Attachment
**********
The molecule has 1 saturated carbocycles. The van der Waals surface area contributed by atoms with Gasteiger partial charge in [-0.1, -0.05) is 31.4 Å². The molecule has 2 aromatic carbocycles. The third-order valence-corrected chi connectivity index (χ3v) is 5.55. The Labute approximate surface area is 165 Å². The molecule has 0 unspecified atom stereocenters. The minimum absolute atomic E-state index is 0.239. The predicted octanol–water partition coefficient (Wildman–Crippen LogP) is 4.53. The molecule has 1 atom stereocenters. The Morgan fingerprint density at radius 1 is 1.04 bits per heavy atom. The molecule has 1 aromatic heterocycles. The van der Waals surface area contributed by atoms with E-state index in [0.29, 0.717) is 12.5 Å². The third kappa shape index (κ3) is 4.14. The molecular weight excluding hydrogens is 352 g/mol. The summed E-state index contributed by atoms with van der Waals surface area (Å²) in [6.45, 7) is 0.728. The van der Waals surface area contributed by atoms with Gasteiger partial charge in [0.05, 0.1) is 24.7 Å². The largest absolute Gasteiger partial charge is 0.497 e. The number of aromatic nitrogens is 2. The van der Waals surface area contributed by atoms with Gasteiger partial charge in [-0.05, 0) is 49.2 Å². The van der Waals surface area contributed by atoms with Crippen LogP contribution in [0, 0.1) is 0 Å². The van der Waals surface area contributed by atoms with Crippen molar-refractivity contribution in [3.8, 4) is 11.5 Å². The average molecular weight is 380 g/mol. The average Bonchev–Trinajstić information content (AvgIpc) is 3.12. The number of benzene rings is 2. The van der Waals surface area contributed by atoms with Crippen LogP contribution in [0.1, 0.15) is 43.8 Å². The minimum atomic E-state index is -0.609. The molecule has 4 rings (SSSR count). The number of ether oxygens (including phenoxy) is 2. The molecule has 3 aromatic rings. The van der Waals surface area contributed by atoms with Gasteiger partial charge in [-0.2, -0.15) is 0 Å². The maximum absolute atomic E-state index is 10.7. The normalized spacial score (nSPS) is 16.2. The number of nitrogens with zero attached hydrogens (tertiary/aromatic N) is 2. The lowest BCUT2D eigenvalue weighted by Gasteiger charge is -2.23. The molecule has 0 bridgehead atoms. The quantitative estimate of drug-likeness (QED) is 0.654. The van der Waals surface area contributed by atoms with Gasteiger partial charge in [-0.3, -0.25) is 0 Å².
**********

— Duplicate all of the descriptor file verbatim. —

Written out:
The molecule has 1 saturated carbocycles. The van der Waals surface area contributed by atoms with Gasteiger partial charge in [-0.1, -0.05) is 31.4 Å². The molecule has 2 aromatic carbocycles. The third-order valence-corrected chi connectivity index (χ3v) is 5.55. The Labute approximate surface area is 165 Å². The molecule has 0 unspecified atom stereocenters. The minimum absolute atomic E-state index is 0.239. The predicted octanol–water partition coefficient (Wildman–Crippen LogP) is 4.53. The molecule has 1 atom stereocenters. The Morgan fingerprint density at radius 1 is 1.04 bits per heavy atom. The molecule has 1 aromatic heterocycles. The van der Waals surface area contributed by atoms with E-state index in [0.29, 0.717) is 12.5 Å². The third kappa shape index (κ3) is 4.14. The molecular weight excluding hydrogens is 352 g/mol. The summed E-state index contributed by atoms with van der Waals surface area (Å²) in [6.45, 7) is 0.728. The van der Waals surface area contributed by atoms with Gasteiger partial charge in [0.05, 0.1) is 24.7 Å². The largest absolute Gasteiger partial charge is 0.497 e. The number of aromatic nitrogens is 2. The van der Waals surface area contributed by atoms with Gasteiger partial charge in [-0.05, 0) is 49.2 Å². The van der Waals surface area contributed by atoms with Crippen LogP contribution in [0, 0.1) is 0 Å². The van der Waals surface area contributed by atoms with Crippen molar-refractivity contribution in [3.8, 4) is 11.5 Å². The average molecular weight is 380 g/mol. The average Bonchev–Trinajstić information content (AvgIpc) is 3.12. The number of benzene rings is 2. The van der Waals surface area contributed by atoms with Crippen LogP contribution in [0.1, 0.15) is 43.8 Å². The minimum atomic E-state index is -0.609. The molecule has 4 rings (SSSR count). The number of ether oxygens (including phenoxy) is 2. The molecule has 3 aromatic rings. The van der Waals surface area contributed by atoms with Gasteiger partial charge in [-0.2, -0.15) is 0 Å². The maximum absolute atomic E-state index is 10.7. The normalized spacial score (nSPS) is 16.2. The number of nitrogens with zero attached hydrogens (tertiary/aromatic N) is 2. The lowest BCUT2D eigenvalue weighted by Gasteiger charge is -2.23. The molecule has 0 bridgehead atoms. The quantitative estimate of drug-likeness (QED) is 0.654. The van der Waals surface area contributed by atoms with Gasteiger partial charge in [-0.3, -0.25) is 0 Å².